IU professor applies math expertise to the fight against breast cancer

For Paul Macklin, the word "math" means more than numbers and equations. Instead, he sees it as a bridge to improve cancer research and treatment.

Marking his one-year anniversary at Indiana University in January, Macklin arrived at the forefront of the newly established Department of Intelligent Systems Engineering in the IU School of Informatics, Computing and Engineering.

"It's exciting to be a part of a new department as we build it," said Macklin, an associate professor in the school. "One of the first things I helped with was developing the degree map for the bioengineering students by working closely with other faculty members. We wrote a ton of course proposals and a degree map, and now it's time to start executing the plan."

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IU School of Informatics, Computing and Engineering associate professor Paul Macklin. Photo by James Brosher, IU Communications

A Nebraska native, Macklin joins IU from the University of Southern California, where he served as an assistant professor of research medicine. He also previously held a position in health informatics at the University of Texas.

Macklin didn't start out studying mathematics to land a career in bioengineering. "Honestly, I didn't know exactly where I expected to end up," he said, "but it wasn't cancer." Yet over time, his work at medical research institutions led to research on the use of math to chart how this disease spreads in the body.

The goal of his research on breast cancer, supported by the Breast Cancer Research Foundation and the Jayne Koskinas Ted Giovanis Foundation for Health and Policy, is to guide the development of new therapies that prevent metastasis in breast cancer survivors.

His other work involves using computational expertise and mathematical modeling to simulate the behavior of cells. The ultimate goal is to move from simulations to actually engineering cells to behave in a certain way. In cancer cells, that means engineering them to stop proliferating and invading other tissues.

This includes design of "biorobots," or programmable cells, that could one day interact with cancer cells to reprogram them to act like normal cells.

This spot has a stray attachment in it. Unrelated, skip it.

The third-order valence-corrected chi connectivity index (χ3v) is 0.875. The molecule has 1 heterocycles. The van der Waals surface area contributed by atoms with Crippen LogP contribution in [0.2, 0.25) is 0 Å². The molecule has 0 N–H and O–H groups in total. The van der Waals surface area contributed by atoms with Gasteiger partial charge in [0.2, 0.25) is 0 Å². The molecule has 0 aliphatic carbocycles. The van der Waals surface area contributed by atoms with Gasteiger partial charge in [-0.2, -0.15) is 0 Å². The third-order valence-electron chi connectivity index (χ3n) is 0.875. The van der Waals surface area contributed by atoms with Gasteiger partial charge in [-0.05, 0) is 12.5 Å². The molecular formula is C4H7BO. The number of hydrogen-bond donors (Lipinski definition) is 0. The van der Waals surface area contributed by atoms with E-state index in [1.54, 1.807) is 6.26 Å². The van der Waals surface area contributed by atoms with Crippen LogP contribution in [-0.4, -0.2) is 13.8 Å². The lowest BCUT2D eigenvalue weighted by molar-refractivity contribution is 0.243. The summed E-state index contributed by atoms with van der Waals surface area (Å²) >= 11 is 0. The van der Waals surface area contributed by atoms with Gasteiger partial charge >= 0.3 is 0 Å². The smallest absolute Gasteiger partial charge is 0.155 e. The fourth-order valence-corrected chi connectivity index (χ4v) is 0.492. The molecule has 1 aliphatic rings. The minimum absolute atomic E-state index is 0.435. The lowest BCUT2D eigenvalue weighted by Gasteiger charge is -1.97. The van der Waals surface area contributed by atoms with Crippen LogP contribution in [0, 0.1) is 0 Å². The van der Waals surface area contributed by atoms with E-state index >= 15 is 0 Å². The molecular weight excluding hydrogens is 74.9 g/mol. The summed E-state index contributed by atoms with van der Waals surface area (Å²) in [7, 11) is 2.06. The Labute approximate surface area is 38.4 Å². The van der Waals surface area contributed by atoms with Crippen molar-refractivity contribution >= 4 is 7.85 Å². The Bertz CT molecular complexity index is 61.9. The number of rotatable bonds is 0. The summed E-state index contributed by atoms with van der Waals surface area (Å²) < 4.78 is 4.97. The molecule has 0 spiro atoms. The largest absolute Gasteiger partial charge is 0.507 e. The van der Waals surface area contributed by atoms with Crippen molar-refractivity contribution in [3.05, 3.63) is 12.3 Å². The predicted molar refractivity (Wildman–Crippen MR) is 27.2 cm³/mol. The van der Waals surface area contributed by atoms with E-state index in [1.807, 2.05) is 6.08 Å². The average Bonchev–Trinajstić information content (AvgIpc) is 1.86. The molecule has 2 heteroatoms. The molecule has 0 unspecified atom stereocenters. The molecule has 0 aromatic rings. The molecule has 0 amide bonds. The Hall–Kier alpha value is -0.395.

"The math part lets you screen ideas and imagine new things long before you can actually try them," he said. "So when it comes time to build them, you'll be ready to go instead of just blindly trying things."

After gaining experience in biology, pathology and clinical oncology, Macklin said he decided IU was the perfect place to "get back to his roots" in information systems and engineering.

Macklin said the most rewarding part of this past year was building the groundwork for a flourishing department and helping train the next generation of students as early as freshman year.

"I was attracted to all these great information sciences things that are very uniquely strong and focused here," he said. "I wanted to bridge that out and apply it to biological and clinical problems."

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Paul Macklin working on simulations in his office. Photo by James Brosher, IU Communications

The spring semester will be his first time teaching his core area in the newly constructed Luddy Hall. The new course, Simulating Cancer as an Intelligent System, consists of both undergraduate and graduate students. Macklin said the goal is to get students to think about treating cancer in a new way by moving his research into the educational domain.

"One cool thing about systems engineering, this department and what we're trying to do is to look at cancer as not just too many cells that divide, but as a complex system," he said. "We're trying to get that into this new class."

Macklin said he developed the class as a cross-disciplinary course in which teams of students work together to combine their skills in biology, math, physics, programming and engineering. Participants will hail both from the IU School of Informatics, Computing and Engineering and from the IU Bloomington College of Arts and Sciences.

"Instead of traditional pockets of engineering, I like that there's this common theme," he said. "There's different ways we're approaching the same problem, but all under one roof. I think that is what's really unique about this department."

Macklin is also one of several lead people on the National Science Foundation's recent $4 million grant to IU. The grant established the Engineered nanoBIO Hub within the IU School of Computing, Informatics and Engineering to advance nanoscale devices to improve human health. Macklin's part of the project is related to his expertise on the development of software to design cancer-fighting nanoparticles.

"The accumulation of resources, expertise and the right people and place are making this all possible," he said. "I sense a place that wants to try new things, and that makes it a great place to be. I can really feel what we're building here."

Macklin holds a doctorate in computational and applied mathematics from the University of California at Irvine and a master's degree in industrial and applied mathematics from the University of Minnesota. He earned his undergraduate degree in mathematics and German at the University of Nebraska at Lincoln.